Sunday, August 26, 2012

A Place for those Pesky Binders

Lots of teachers who have a blog do something called "Made-it Monday" to show everyone a project they worked on over the weekend.  When I get the idea in my head to make something, I usually have a hard time waiting for the weekend to work on it - sometimes I start late at night on a Tuesday or at 6 AM on a Friday.  So, with that in mind... I refinished some furniture for my classroom!

Binders are the thing I always have trouble storing.  Our kids have fairly small desks and LOTS that need to go in them, so I have always tried to keep their writing portfolios somewhere in my room to keep them out of their desks.  The problem is that they take up SO MUCH ROOM!  They never fit quite right on the shelves I have.  They are awfully wide for the amount of pages they hold (at least for the first half of the year).  A few years ago I started seeing quarter-circle and semi-circle shelving to help solve this problem, but they were very expensive.  Therefore, you can probably understand my excitement when I was driving down a street nearby and saw this on the side of the road!
Someone had dismantled a desk and they were getting rid of the pieces.  I made a hasty but very safe U-turn to grab this chunk.  It was in pretty rough shape, lots of screws sticking out and some holes around the top, but I had a feeling that I could spiff it up.

The first, and most expensive, step was to prime it.  I know from experience that if I skip this step (which is so tempting) the paint will all peel/chip off in a matter of weeks, so I wanted to do this one right.  So, while Mr. M and his friends were playing video games, I spread my painting gear around the dining room and got to work.  It took a few layers to get that shiny, fake wood all covered up.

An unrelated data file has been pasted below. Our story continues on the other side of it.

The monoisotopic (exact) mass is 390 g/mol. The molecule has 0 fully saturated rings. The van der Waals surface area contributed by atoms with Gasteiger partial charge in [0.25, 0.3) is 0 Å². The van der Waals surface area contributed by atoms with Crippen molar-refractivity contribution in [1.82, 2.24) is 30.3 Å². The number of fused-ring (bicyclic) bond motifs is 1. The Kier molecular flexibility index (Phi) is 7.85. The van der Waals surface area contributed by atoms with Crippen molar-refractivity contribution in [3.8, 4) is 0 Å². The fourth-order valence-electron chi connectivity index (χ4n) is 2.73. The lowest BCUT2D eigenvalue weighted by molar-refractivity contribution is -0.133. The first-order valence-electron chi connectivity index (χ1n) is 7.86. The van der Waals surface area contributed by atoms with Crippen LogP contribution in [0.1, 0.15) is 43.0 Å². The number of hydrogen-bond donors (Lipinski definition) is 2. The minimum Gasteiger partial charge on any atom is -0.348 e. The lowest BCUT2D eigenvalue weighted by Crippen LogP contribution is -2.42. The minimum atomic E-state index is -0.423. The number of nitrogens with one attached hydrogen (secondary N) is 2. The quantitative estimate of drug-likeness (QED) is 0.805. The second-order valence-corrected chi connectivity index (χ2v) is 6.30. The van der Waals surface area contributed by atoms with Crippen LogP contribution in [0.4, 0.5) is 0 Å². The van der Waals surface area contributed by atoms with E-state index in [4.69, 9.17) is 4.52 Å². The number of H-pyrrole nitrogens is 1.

It looked so much better all cleaned up, but I wanted it to have a pop of color too.  I love color! I though purple would look nice in our mostly green and blue classroom.  Here's a great tip - when you only need to do a small area, ask for a sample size at the paint counter.  There is a surprising amount of paint in them and they usually cost around $3!

I also added a top to it.  The top hid the holes that I could fill in.  I also hate to have wasted space in my room, so now the top can be used to hold things as well.  I am not totally sure what yet, but I am sure it will be well-used.

So here's how it turned out:
I was really tempted to add the little bit of green glitter paint I have left over from the name tag board, but I refrained.  I am sure that it will find its way into our room in some form before September 5th!

Thursday, August 16, 2012


I am so excited to finally know who the lucky Room 13 kids are going to be next year!  We are going to have so much fun and learn so many amazing things.  Even though it means the end of summer vacation, I can't wait to get back to school and get started!  

Summer camp just ended, so the custodians (including the new West custodian - Mr. Arujo) are working really hard to get the classrooms cleaned up so that the teachers can get them ready.  In the meantime, I am doing some projects at home that I can bring to school for this year.  

One thing that I really wanted to have ready this year was a set of really nice, reusable name tags since we have so many new teachers this year.  I got some inspiration from the web and decided to make a nice place to display them as well.  
It started with a plain cork-board.  I planned to paint it blue or grey or something dull like that... but then I found green glitter paint!  How is a person supposed to pass up glitter paint?
I also enjoy love polka dots, so I found some ribbon covered with them to hang the names from.  

After that I made name tags up on the computer.  I used some new fonts and borders I downloaded from this blog.  I love how easy they all are to read.  

I happen to think that this is going to look totally fabulous in my room this year, right under the phone.  That way when we go to specials for the first few weeks, go on field trips, or have a substitute, names won't be an issue.  Besides, the sparkles just make me smile!